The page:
Teaching basic lab skills
for research computing

Feedback from the MSc Clinical Bioninformatics Workshop

Early in November we put on Software Carpentry for the students of the MSc course in Clinical Bioinformatics run by the University of Manchester, UK and the British National Health Service (NHS). The course combines academic curriculum with work-based programme. The students (who already are qualified professionals) are based at various clinical units in the UK and meet only a few times to attend short intense training sessions. The instructors at the Software Carpentry workshop were Aleksandra Nenadic, who taught for the first time, and myself; we were helped by Mike Cornell and Andy Brass.

After a few discussions with the course leader, professor Andy Brass, we decided to embed the regular Software Carpentry workshop in a week-long training aiming to teach the students best practices in programming but also give them a higher level overview to help them in their future career when they may be co-leading development of safety-critical software. Hence, the Software Carpentry bit included the module on unit testing to show the participants the approaches to testing software beyond regression testing which they might have already been familiar with. We also added a very short introduction to handling XML files with Python using ElementTree library. This module was added just for the purposes of this particular course. After completing the Software Carpentry part, the students were given an assignment to write a simple parser for XML files used in bioinformatics. The students were divided into groups of 4 and in completing the task were using the tools and methods which Software Carpentry covered. The assessment criteria were largely based on whether the students wrote modularised and well structured code, documented and tested it. The use of version control was another criterion. The Software Carpentry instructors were not involved in the assessment but professor Andy Brass told us that the students' results were outstanding.

It should be mentioned that the group consisted of only 12 students, which obviously made the teaching much easier than during regular workshops which on aaverage are attended by 30 students. As usually, their skills varied and some of them were more advanced than others. However, on the workshop website we linked more material which allowed the advanced students to work further in their own pace whilst we focused on teaching those who were less familiar with the given topic.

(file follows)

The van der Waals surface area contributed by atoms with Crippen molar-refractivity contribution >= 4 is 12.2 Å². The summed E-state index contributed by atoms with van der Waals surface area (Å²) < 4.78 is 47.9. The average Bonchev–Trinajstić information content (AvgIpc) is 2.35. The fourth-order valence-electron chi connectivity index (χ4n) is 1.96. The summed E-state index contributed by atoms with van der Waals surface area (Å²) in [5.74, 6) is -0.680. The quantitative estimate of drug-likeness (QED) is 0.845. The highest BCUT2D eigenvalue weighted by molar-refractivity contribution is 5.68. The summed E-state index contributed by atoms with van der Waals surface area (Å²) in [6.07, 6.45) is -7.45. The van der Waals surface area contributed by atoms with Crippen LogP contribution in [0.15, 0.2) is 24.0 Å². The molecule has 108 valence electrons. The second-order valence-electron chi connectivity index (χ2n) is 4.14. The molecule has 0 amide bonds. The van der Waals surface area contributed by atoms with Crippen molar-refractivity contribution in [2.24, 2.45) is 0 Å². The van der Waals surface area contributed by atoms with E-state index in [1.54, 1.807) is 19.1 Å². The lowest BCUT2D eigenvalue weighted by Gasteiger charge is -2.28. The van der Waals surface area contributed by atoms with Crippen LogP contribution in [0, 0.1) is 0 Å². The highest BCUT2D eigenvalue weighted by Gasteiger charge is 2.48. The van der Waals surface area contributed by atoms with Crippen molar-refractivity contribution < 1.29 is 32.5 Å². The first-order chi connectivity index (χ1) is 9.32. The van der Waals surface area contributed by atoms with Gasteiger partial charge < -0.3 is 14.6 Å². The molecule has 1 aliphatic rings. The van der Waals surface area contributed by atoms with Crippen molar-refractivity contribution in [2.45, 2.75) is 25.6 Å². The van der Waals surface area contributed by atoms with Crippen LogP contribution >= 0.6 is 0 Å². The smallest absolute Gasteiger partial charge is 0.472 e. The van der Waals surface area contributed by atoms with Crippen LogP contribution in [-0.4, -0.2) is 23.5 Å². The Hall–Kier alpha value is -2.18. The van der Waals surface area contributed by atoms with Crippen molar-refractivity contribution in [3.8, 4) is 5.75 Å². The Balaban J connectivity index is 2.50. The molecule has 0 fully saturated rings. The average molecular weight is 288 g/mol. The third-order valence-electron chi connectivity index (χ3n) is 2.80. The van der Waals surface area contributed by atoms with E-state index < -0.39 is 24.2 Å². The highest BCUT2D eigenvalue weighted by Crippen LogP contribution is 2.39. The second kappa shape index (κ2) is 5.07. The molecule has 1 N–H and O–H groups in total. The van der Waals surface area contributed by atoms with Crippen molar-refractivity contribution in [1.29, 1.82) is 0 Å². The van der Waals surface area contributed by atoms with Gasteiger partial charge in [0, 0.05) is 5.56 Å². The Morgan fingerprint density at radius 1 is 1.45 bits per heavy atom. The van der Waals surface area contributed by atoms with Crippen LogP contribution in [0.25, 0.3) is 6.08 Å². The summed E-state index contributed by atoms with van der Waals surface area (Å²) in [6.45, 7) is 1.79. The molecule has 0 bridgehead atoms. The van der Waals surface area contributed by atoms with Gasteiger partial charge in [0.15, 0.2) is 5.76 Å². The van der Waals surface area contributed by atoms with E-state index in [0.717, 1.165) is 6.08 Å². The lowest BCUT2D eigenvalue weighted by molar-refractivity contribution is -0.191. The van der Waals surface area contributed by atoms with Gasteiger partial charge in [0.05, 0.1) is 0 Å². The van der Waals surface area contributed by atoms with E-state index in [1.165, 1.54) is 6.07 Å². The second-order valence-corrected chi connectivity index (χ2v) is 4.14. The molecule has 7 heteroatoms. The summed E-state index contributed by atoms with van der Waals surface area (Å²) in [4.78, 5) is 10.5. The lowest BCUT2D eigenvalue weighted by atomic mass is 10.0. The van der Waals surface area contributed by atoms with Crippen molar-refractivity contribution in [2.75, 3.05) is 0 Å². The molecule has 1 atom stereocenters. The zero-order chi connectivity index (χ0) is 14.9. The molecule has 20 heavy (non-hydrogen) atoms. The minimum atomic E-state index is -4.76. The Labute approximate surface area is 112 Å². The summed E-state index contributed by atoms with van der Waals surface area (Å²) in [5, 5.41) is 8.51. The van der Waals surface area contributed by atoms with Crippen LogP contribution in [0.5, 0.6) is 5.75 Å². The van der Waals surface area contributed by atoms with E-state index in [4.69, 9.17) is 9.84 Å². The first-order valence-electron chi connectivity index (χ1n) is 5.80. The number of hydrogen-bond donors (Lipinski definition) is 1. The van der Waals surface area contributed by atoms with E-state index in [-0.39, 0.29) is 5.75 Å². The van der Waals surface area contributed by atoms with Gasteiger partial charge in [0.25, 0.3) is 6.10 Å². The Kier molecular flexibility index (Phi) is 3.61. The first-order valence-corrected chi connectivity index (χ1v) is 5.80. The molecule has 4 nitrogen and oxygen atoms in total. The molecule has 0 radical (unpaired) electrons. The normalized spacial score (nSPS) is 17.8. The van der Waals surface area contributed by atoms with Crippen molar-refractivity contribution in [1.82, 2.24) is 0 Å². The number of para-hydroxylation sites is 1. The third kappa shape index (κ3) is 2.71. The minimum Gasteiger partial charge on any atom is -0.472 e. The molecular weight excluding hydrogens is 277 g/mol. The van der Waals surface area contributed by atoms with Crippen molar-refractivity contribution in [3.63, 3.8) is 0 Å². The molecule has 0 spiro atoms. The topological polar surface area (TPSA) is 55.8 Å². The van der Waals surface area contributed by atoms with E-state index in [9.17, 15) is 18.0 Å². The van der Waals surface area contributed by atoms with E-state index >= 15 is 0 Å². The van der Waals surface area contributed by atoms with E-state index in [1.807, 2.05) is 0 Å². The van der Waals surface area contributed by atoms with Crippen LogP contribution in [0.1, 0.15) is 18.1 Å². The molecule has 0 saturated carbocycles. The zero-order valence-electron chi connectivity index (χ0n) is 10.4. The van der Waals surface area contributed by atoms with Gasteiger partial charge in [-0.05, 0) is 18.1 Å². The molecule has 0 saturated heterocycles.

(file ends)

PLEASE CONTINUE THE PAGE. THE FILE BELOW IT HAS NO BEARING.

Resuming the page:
It should be mentioned that the group consisted of 12 students only which obviously made the teaching much easier than during regular workshops which on aaverage are attended by 30 students. As usually, their skills varied and some of them were more advanced than others. However, on the workshop website we linked more material which allowed the advanced students to work further in their own pace whilst we focused on teaching those who were less familiar with the given topic.

In my experience, teaching at Software Carpentry workshops is always a enjoyable experience as the attendees really want to learn the skills which should help them with their everyday work. At this particular course, the students were exceptionally highly motivated and were very keen to work throughout the material. Several of them signed up for the Data Carpentry workshop which we run two weeks later also in Manchester. I found this very rewarding as an instructor.

In fact, Andy Brass, who collected feedback from the students, said, "Students were hugely appreciative of the SW carpentry course. It was interesting to sit in at the back and watch just how engaged the students were with the process (...). They were almost annoyed with us that something so useful to them had not been made available earlier to them". We are therefore now working towards making Software and Data Carpentry training accessible more regularly to the NHS training students.

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